But we have further to reply to Mr. Keble, that if Chillingworth became a Socinian (which we deny), it was far more likely that he should run into that or any other heresy, as he did for a time into Popery, from the unsatisfactory and unscriptural principles in which he was educated—for Archbishop Laud was his.godfather and adviser—than from having made the unerring word of God his guide. The Oxford Tract divines are very short-sighted in so pertinaciously urging the history of Chillingworth as a proof of the danger of making the Bible the only rule of faith; for it was because he did not do so from the first that he vacillated ; and when he at length arrived at that conclusion, he became settled on the Rock of ages. He affirms, in his account of “ What moved him to turn Papist," that it was chiefly that there must be a perpetual, unerring Church ; that "the Church (not the Bible) is our guide in the way to heaven;" that “there must to the end be a succession of pastors, by adhering to whom men might be kept from wavering in matters of faith, and from being carried up and down by every wind of false doctrine.” He fancied, also, as Laud taught him, and as Mr. Keble maintains, that the Scriptures are not our only guide, (under the teaching of the Holy Spirit), but that there is an apostolical, unwritten“ depositum,” handed down by tradition, and embodied in the visible church; and hence he was easily persuaded by the Jesuit Fisher, who resided, with several other Romanist priests, about Oxford, that the Church of Rome supplied exactly what his previous opinions had led him to consider necessary, but which he could not find in the Protestant Church. Archbishop Laud, the doctrines of whose school had thus prepared him for embracing Popery, laboured to remove his scruples, and induced him to return from the Jesuit college at St. Omers, and to reunite himself with the Church of England; the merit of which he claimed upon his trial, declaring that Chillingworth died a faithful member of the Anglican communion. We are far from disparaging Laud's conscientious endeavours to reclaim his godsou), or others of his friends, who 'glided from his school to the Vatican; for though that unprotestant prelate was so near to Rome that he was offered a cardinal's hat, yet he affirms in his diary-in very softened phrase, it is truethat “something dwelt within him, which could not suffer that, till Rome was otherwise than it was at the present time.” Now, we sincerely believe that he did feel that the Church of Rome is not altogether what it should be ; and even the Oxford Tracts, though they use such endearing titles of sistership, admit as much ; nor do we think that the historian, Whitelock, had a right, without hetter proof, to assert that “ Laud refused the cardinal's hat, because he was as high already as England could advance him, and he would not be second to

any in another kingdom." But, that men of his school, though they think some things ought to be “otherwise than they are" in the Church of Rome, do not consider her so bad that a cardinal's hat would disgrace them, is proved by the declarations of Laud's modern panegyrist, the Rev. J. P. Lawson, who published, ten years ago, the life of that prelate, which Mr. Le Bas has done lule more than abridge. Mr. Lawson affirms, that “ The acceptance of the hat would not have been derogatory to Laud, as Primate of the Church of England;" and again, that it would have been “an honour merely nominal;" and which “would not have interfered at all with his station as Primate and Metropolitan of the Church of England.” Certain it is, that Laud was sadly harassed by his friends and pupils gliding to Popery by a sort of elective attraction. They seemed to be ever sailing on a course so near the Latin gulf-stream, that they were in constant danger of being carried away by it; and though they did not write“ Tendimus in Latium" on their colours, the majority of beholders considered them eventually bound to the Italian port. The Hon. Mr. Spencer, who may probably have a cardinal's hat in due time, arrived at his destination by precisely the same mode of steering; indeed, he was not so far advanced as are some of the Oxford Tract teachers and scholars, upon the subject of authoritative tradition, and so forth—those rocks upon which so many have made shipwreck of faith-when a sudden gust induced him to complete the voyage. When Chillingworth came thoroughly to examine the whole question, he saw plainly that there was but one security against being carried away by winds of doctrine, whether towards Rome or Racovia ; namely, to be guided by Scripture under the implored—and never, when implored, withheld-teaching of its Divine Inditer. Ile refutes, by anticipation, all that Mr. Keble has written about an apostolical traditional deposit in the Church, in his“Confutation of the Arguments that moved him to turn Papist;" justly remarking, in allusion to the promise made to the Church, Eph. iv. 11–13:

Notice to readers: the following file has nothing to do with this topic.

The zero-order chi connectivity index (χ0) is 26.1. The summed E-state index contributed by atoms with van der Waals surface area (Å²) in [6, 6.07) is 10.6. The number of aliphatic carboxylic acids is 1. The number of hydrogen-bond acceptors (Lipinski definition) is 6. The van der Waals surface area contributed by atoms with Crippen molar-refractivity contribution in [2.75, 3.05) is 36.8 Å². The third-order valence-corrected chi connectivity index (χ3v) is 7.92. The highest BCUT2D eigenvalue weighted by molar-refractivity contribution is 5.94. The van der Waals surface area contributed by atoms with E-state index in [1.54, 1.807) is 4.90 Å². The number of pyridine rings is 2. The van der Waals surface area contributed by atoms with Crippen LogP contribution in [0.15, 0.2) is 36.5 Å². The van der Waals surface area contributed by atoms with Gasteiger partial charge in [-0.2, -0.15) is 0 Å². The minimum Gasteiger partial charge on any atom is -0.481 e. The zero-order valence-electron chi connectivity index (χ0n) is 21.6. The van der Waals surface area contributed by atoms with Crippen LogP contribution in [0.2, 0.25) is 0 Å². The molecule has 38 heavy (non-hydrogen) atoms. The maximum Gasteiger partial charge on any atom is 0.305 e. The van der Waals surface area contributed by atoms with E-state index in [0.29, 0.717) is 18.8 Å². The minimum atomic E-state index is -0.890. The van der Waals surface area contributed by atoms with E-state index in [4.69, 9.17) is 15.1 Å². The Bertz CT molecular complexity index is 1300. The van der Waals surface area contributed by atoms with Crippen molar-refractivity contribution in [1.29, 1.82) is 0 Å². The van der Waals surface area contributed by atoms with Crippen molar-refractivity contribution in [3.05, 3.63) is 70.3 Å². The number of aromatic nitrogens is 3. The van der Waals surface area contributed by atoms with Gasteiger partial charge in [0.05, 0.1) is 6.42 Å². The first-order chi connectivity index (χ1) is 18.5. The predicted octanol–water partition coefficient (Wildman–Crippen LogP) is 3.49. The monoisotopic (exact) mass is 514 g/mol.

“ The apostles and prophets, &c., that then were, do not now, in their own persons, and by oral instruction, do the work of the ministry, to the intent we may be kept from wavering, and being carried up and down with every wind of CHRIST. OBSERV. No. 16.

2 G

« PreviousContinue »